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United States v. Anhalt

United States District Court, M.D. Tennessee, Nashville Division

October 3, 2019




         The defendant has filed a Motion for Disclosure of Grand Jury Material (Docket No. 211), to which the Government has filed a Response (Docket No. 217), and the defendant has filed a Reply (Docket No. 226). For the reasons set out herein, the motion will be denied.

         The defendant argues that the court should compel the disclosure pursuant to Fed. R. Crim. P. 6(e)(3)(E)(ii), which permits the court to authorize the disclosure of grand jury material “at the request of a defendant who shows that a ground may exist to dismiss the indictment because of a matter that occurred before the grand jury.” In support of his motion, the defendant suggests that Assistant U.S. Attorney Brent Hannafan may have misrepresented facts to the grand jury regarding the defendant's alleged involvement in the death of Kayla Biggs.[1] The defendant's suggestion appears to be based primarily on speculation related to statements in other proceedings, although he does refer to some “evidence, ” which he has not described, showing that “the grand jury was- intentionally or not-misinformed or misled as to the underlying conduct of” the defendant. (Docket No. 211 at 11.)

         The Government disputes any suggestion that it did anything improper before the grand jury and argues that the defendant's speculation is based on facts that he has either misrepresented or taken out of context. It is unnecessary, however, to delve into the parties' opposing interpretations of events, because, even if the worst of the defendant's allegations were true-if, for example, AUSA Hannafan or a witness incorrectly claimed to know, for a fact, that the defendant was involved in the death of Biggs-it would not provide a ground for dismissing the indictment against him.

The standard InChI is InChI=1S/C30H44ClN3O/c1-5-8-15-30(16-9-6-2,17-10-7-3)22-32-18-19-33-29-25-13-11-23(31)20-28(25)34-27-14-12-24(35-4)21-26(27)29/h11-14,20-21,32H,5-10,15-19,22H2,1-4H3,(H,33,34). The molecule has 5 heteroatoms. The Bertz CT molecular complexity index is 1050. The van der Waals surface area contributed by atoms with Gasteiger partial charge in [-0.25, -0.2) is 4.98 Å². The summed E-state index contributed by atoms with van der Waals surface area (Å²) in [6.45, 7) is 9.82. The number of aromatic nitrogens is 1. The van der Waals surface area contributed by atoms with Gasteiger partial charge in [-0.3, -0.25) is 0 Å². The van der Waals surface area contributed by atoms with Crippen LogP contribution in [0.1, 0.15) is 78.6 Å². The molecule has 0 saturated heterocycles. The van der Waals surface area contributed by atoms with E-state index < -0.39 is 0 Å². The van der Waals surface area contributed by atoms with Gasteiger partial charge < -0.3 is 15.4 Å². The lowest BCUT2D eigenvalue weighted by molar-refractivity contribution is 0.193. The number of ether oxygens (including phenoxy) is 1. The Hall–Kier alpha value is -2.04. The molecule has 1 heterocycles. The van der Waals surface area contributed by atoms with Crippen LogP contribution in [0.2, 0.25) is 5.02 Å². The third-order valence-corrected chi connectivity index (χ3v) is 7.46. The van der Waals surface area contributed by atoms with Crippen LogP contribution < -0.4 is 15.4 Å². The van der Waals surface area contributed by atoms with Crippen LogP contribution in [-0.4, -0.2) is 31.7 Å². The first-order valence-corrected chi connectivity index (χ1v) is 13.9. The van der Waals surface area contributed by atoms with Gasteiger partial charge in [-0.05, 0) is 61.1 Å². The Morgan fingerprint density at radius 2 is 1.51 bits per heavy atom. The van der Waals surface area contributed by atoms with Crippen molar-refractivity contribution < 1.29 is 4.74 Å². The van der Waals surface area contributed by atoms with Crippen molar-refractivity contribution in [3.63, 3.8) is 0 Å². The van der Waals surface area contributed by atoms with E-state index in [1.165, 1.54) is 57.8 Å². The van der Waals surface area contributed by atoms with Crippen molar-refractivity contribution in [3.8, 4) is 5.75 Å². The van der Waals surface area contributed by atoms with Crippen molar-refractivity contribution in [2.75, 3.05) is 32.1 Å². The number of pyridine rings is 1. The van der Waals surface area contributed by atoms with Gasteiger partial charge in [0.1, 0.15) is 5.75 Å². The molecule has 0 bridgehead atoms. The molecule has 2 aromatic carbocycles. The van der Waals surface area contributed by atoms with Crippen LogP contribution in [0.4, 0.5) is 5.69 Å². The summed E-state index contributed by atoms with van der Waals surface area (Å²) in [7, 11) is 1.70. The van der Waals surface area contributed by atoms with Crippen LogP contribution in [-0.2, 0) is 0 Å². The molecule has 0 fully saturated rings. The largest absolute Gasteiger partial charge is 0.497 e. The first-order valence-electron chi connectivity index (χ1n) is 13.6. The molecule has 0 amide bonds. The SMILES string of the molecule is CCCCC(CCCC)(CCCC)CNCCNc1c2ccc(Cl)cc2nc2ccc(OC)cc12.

The Sixth Circuit and the Supreme Court have made clear that “criminal cases generally should not be attenuated by preliminary or ‘mini-' trials concerning the adequacy of the grand jury proceedings or the competency of the evidence presented to the grand jury.” United States v. Craft, 105 F.3d 1123, 1127 (6th Cir. 1997) (citing United States v. Short, 671 F.2d 178, 181-82 (6th Cir. 1982); discussing United States v. Calandra, 414 U.S. 338, 344-45 (1974); Costello v. United States, 350 U.S. 359, 363 (1956)). To that end, “[a]n indictment returned by a legally constituted and unbiased grand jury . . . [, ] if valid on its face, is enough to call for trial on the charge on the merits.” United States v. Boston, No. 14-20383, 2018 WL 878968, at *2 (E.D. Mich. Feb. 14, 2018) (quoting United States v. Adamo, 742 F.2d 927, 935-36 (6th Cir. 1984), abrogated on other grounds, Buford v. United States, 532 U.S. 59 (2001)). Indeed, even the Government's use of “perjured testimony” before the grand jury does not justify dismissal, unless the plaintiff can show “demonstrated and longstanding prosecutorial misconduct, ” in which case the court may exercise its supervisory control over the process to dismiss the indictment. Adamo, 742 F.2d at 942-43 (quoting United States v. Nembhard, 676 F.2d 193, 200 (6th Cir.1982)). Moreover, even in the face of misconduct, “dismissing an indictment is a disfavored remedy” that should only be used if the defendant has suffered “continuing prejudice [that] . . . so permeated the entire case that it could not be remedied by” other means. United States v. Nebel, 856 F.Supp. 392, 394 (M.D. Tenn. 1993) (Higgins, J.).